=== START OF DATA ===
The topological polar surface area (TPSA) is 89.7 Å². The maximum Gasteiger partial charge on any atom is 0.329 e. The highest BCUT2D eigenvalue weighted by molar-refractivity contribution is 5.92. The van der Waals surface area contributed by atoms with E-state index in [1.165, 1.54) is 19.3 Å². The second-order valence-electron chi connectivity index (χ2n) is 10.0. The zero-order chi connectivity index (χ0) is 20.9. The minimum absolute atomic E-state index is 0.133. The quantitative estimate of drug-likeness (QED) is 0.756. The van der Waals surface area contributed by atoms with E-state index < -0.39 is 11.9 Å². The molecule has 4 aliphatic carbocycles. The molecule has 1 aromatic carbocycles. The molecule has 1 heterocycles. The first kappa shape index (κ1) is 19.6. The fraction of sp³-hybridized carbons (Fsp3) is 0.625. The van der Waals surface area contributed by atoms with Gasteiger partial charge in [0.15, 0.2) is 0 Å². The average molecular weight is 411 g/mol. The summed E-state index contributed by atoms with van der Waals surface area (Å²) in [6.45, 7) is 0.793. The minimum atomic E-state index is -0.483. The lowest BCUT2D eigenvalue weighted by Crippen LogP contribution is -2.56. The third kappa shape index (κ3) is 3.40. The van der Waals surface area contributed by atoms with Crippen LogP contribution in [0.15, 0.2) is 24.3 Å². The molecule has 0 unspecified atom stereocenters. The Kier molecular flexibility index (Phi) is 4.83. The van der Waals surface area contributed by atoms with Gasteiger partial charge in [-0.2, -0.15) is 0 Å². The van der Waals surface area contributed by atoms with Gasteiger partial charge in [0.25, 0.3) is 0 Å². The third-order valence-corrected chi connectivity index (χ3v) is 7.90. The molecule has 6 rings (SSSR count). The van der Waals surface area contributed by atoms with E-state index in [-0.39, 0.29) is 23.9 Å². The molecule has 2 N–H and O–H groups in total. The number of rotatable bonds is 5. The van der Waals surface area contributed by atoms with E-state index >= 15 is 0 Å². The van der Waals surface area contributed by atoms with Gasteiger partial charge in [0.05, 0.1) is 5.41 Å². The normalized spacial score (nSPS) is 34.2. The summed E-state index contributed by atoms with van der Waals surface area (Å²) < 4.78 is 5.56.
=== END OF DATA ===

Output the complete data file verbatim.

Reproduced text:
The topological polar surface area (TPSA) is 89.7 Å². The maximum Gasteiger partial charge on any atom is 0.329 e. The highest BCUT2D eigenvalue weighted by molar-refractivity contribution is 5.92. The van der Waals surface area contributed by atoms with E-state index in [1.165, 1.54) is 19.3 Å². The second-order valence-electron chi connectivity index (χ2n) is 10.0. The zero-order chi connectivity index (χ0) is 20.9. The minimum absolute atomic E-state index is 0.133. The quantitative estimate of drug-likeness (QED) is 0.756. The van der Waals surface area contributed by atoms with E-state index < -0.39 is 11.9 Å². The molecule has 4 aliphatic carbocycles. The molecule has 1 aromatic carbocycles. The molecule has 1 heterocycles. The first kappa shape index (κ1) is 19.6. The fraction of sp³-hybridized carbons (Fsp3) is 0.625. The van der Waals surface area contributed by atoms with Gasteiger partial charge in [0.15, 0.2) is 0 Å². The average molecular weight is 411 g/mol. The summed E-state index contributed by atoms with van der Waals surface area (Å²) in [6.45, 7) is 0.793. The minimum atomic E-state index is -0.483. The lowest BCUT2D eigenvalue weighted by Crippen LogP contribution is -2.56. The third kappa shape index (κ3) is 3.40. The van der Waals surface area contributed by atoms with Crippen LogP contribution in [0.15, 0.2) is 24.3 Å². The molecule has 0 unspecified atom stereocenters. The Kier molecular flexibility index (Phi) is 4.83. The van der Waals surface area contributed by atoms with Gasteiger partial charge in [-0.2, -0.15) is 0 Å². The van der Waals surface area contributed by atoms with Gasteiger partial charge in [0.25, 0.3) is 0 Å². The third-order valence-corrected chi connectivity index (χ3v) is 7.90. The molecule has 6 rings (SSSR count). The van der Waals surface area contributed by atoms with E-state index in [-0.39, 0.29) is 23.9 Å². The molecule has 2 N–H and O–H groups in total. The number of rotatable bonds is 5. The van der Waals surface area contributed by atoms with E-state index >= 15 is 0 Å². The van der Waals surface area contributed by atoms with Gasteiger partial charge in [0.05, 0.1) is 5.41 Å². The normalized spacial score (nSPS) is 34.2. The summed E-state index contributed by atoms with van der Waals surface area (Å²) < 4.78 is 5.56.